Comparing the analgesic effect of hydroalcoholic extract of green tea and sodium salicylate in the formalin test in rats

Farinaz Nasirinezhad, Pourang Basir, Hamideh Raiati, Mahsa Asghari


Background: Green tea is believed to have some health promoting benefits. Among them anti-inflammatory properties are proposed to cause an analgesic effect. Few studies also have given it a central role to inhibit pain. The aim of this experiment was to compare the anti-nociception effects of green tea extract and sodium salicylate on neurogenic and inflammatory pain induced by formalin injection.

Methods: The experiment was done on 31 male Wistar rats. They were randomly divided into four groups: normal saline treated (control), sodium salicylate treated and the other two groups were treated with different dosages of green tea extracts (200 and 300 mg/kg) intra-peritoneally. All subjects underwent the standard formalin test 30 minutes after the treatments and were followed for 60 minutes.

Results: In the early and the intermediate phases of the study, treatment with 200 mg/kg (p=0.01 for early phase; p = 0.02 for intermediate phase) and 300 mg/kg (p = 0.02 for intermediate phases) of green tea extract demonstrated lower levels of pain in comparison with sodium salicylate but not with the control group (p > 0.05). In the late phase of the test, the control group had significantly higher nociception scores than the other groups (P = 0.018 for green tea 200 mg/kg, P = 0.038 green tea 300 mg/kg, and p = 0.016 for sodium salicylate). The green tea treated groups and those treated with sodium salicylate showed similar nociception scores in the late phase of formalin test (p > 0.05).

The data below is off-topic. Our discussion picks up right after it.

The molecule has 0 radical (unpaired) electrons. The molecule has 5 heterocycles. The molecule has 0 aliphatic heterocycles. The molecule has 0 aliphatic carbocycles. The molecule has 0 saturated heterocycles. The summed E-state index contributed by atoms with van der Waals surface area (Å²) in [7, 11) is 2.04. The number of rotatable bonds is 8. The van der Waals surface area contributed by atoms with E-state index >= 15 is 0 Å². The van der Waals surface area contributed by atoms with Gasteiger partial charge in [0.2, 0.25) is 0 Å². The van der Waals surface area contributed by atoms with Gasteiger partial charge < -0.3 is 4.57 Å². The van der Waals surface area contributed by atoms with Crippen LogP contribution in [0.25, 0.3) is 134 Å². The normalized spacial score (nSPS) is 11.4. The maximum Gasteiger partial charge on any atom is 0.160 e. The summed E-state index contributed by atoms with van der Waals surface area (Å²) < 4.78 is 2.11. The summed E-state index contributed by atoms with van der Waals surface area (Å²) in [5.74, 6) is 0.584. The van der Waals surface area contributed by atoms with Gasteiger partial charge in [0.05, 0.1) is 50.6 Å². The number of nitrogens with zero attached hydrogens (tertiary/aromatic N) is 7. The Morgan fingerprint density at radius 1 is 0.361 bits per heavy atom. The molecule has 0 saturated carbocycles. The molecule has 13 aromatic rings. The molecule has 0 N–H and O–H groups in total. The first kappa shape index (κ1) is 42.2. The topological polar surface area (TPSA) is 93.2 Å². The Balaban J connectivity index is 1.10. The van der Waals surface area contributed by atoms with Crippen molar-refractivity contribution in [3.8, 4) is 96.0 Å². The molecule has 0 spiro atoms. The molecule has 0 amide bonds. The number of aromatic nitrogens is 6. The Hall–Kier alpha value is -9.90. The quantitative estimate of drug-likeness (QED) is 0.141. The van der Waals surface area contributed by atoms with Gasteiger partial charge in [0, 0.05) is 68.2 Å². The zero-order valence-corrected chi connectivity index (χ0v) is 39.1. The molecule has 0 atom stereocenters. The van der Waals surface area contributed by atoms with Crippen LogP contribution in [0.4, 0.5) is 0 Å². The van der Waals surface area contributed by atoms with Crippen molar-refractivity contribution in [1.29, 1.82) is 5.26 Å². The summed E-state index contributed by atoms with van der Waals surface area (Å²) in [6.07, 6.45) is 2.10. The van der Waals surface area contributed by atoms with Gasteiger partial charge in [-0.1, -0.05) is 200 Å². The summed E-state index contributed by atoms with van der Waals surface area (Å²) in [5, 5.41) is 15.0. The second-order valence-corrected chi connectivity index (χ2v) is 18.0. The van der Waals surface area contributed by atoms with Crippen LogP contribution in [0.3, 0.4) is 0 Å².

Conclusion:Green tea extract administration seems to be effective against painful feelings at least in an inflammatory condition. This effect of green tea is comparable with sodium Salicylate. This finding is such a confirmatory data according to other investigations and might be clues to utilize proven safer analgesics.


Green Tea; Analgesic Effects; Formalin Test; Sodium Salicylate

Full Text:



Cooper R, Morré DJ, Morré DM. Medicinal benefits of green tea: Part I. Review of noncancer health benefits. J Altern Complement Med. 2005;11(3):521-8.

Fujiki H. Green tea: health benefits as cancer preventive for humans. Chem Rec. 2005;5(3):119-32.

Cooper R. Green tea and theanine: health benefits. Int J Food Sci Nutr. 2012;63(sup1):90-7.

Hosseini M, Yousefifard M, Aziznejad H, Nasirinezhad F. The Effect of Bone Marrow–Derived Mesenchymal Stem Cell Transplantation on Allodynia and Hyperalgesia in Neuropathic Animals: A Systematic Review with Meta-Analysis. Biol Blood Marrow Transplant. 2015;21(9):1537-44.

Nasirinezhad F, Hosseini M, Karami Z, Yousefifard M, Janzadeh A. Spinal 5-HT3 receptor mediates nociceptive effect on central neuropathic pain; possible therapeutic role for tropisetron. J Spinal Cord Med. 2016;39(2):212-9.

Yousefifard M, Nasirinezhad F, Manaheji HS, Janzadeh A, Hosseini M, Keshavarz M. Human bone marrow-derived and umbilical cord-derived mesenchymal stem cells for alleviating neuropathic pain in a spinal cord injury model. Stem Cell Res Ther. 2016;7(1):1.